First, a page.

If you’ve lived in Toronto, you’ve complained about housing prices – especially with the housing market exploding during the pandemic. For some, the last ten years have been exciting. For most, they’ve been stressful as prices have continued to climb (in fact, this year Toronto housing prices grew faster than Vancouver’s):
This has created a generational problem for young people who will never be able to afford a home. But the problem doesn’t stop there.
While housing prices are going up, housing sizes are getting smaller. The average Toronto condo sold in 2015 was 14% smaller than the average condo sold in 2010. That’s roughly 130 square feet less - a generously sized bedroom in today’s condo market!
As if that weren’t enough, we’re accumulating more and more stuff by the year. In fact, the average household in 2014 had 300,000 items.
So let’s take stock:
- Housing prices are going up
- Size of housing is going down
- Stuff we own is going up
This leaves Torontonians in a bit of a downward spiral - we’re paying more and more for less and less. And all the while we’ve got more stuff and nowhere to put it. This brings us to our theory of unrealistic expectations:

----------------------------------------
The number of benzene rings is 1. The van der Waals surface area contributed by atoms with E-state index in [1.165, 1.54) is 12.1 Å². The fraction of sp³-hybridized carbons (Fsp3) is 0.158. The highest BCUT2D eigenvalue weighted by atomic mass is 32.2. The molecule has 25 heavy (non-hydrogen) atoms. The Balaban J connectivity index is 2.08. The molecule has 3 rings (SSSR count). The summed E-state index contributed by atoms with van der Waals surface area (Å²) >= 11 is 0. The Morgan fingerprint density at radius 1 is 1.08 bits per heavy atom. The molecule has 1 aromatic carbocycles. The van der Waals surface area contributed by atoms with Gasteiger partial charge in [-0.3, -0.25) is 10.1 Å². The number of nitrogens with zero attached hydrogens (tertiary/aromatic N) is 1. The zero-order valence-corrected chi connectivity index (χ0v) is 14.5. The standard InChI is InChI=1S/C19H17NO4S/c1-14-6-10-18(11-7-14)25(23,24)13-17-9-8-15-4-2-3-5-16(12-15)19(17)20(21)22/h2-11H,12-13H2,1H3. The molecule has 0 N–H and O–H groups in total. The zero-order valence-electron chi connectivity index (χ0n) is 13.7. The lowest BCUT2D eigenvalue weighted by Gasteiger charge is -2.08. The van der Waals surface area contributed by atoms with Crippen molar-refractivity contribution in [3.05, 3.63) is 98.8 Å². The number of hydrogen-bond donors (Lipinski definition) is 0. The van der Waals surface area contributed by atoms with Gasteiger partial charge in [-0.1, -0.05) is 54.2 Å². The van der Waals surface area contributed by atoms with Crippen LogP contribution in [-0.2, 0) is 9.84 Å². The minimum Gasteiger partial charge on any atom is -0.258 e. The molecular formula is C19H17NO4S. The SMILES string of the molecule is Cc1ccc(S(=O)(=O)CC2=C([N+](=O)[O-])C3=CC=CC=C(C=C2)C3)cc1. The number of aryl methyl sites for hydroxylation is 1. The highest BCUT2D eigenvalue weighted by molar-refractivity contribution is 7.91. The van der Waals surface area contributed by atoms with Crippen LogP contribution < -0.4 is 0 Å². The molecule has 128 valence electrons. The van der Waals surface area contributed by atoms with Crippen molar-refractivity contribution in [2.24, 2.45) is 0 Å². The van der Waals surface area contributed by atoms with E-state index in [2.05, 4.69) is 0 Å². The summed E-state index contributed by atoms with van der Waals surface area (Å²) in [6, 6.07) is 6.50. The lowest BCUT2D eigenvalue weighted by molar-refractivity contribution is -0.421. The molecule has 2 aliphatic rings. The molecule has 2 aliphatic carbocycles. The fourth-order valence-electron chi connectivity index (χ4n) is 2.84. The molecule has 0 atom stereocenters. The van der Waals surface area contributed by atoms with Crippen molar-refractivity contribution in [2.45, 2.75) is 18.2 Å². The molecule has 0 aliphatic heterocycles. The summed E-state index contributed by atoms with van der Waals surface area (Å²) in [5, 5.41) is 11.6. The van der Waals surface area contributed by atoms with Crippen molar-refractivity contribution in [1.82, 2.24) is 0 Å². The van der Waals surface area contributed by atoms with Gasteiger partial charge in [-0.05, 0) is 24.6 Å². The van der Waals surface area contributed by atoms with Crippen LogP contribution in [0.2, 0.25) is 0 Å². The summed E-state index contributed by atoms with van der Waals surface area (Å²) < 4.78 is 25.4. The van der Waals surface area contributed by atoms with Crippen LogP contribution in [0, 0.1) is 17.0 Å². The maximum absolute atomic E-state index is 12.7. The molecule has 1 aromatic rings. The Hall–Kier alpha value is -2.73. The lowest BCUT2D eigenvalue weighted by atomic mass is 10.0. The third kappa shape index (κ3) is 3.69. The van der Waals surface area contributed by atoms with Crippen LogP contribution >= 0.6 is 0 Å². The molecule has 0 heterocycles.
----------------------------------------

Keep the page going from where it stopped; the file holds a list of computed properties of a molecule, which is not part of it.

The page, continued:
Our theory states that as housing prices increase and housing sizes decrease, our access to storage get’s exponentially smaller. That spare bedroom that used to house your bike? Now it’s a den. That den that used to house your skis? Now it’s a closet. That closet that used to house your winter wardrobe? Now it’s a couch. That couch that used to house your Pusheen plushie? Ha. Sorry, Pusheen.
As fellow Torontonians we understand the struggle of making space in a city with growing real estate prices and shrinking living spaces. We’re tired of living with bikes in our kitchens and winter coats on our couches. So we started Second Closet to help Torontonians live a clutter-free life. Find out how we give you virtually unlimited space.